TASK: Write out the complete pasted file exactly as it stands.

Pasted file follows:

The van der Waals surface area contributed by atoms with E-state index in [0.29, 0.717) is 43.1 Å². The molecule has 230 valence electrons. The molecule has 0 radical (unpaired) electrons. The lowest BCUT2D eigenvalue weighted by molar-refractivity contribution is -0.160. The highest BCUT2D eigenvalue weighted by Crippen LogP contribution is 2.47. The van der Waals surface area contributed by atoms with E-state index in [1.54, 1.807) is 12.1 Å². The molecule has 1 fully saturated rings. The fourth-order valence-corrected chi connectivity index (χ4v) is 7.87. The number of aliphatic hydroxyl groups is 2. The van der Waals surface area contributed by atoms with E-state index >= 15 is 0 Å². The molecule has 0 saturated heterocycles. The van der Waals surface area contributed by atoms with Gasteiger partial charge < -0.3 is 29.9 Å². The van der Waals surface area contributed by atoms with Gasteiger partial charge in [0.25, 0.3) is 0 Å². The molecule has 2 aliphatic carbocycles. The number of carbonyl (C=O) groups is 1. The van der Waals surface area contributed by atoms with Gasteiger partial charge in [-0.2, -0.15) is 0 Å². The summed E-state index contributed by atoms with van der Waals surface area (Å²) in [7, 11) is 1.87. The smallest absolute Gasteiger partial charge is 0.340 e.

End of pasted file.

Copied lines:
The van der Waals surface area contributed by atoms with E-state index in [0.29, 0.717) is 43.1 Å². The molecule has 230 valence electrons. The molecule has 0 radical (unpaired) electrons. The lowest BCUT2D eigenvalue weighted by molar-refractivity contribution is -0.160. The highest BCUT2D eigenvalue weighted by Crippen LogP contribution is 2.47. The van der Waals surface area contributed by atoms with E-state index in [1.54, 1.807) is 12.1 Å². The molecule has 1 fully saturated rings. The fourth-order valence-corrected chi connectivity index (χ4v) is 7.87. The number of aliphatic hydroxyl groups is 2. The van der Waals surface area contributed by atoms with E-state index >= 15 is 0 Å². The molecule has 0 saturated heterocycles. The van der Waals surface area contributed by atoms with Gasteiger partial charge < -0.3 is 29.9 Å². The van der Waals surface area contributed by atoms with Gasteiger partial charge in [0.25, 0.3) is 0 Å². The molecule has 2 aliphatic carbocycles. The number of carbonyl (C=O) groups is 1. The van der Waals surface area contributed by atoms with Gasteiger partial charge in [-0.2, -0.15) is 0 Å². The summed E-state index contributed by atoms with van der Waals surface area (Å²) in [7, 11) is 1.87. The smallest absolute Gasteiger partial charge is 0.340 e.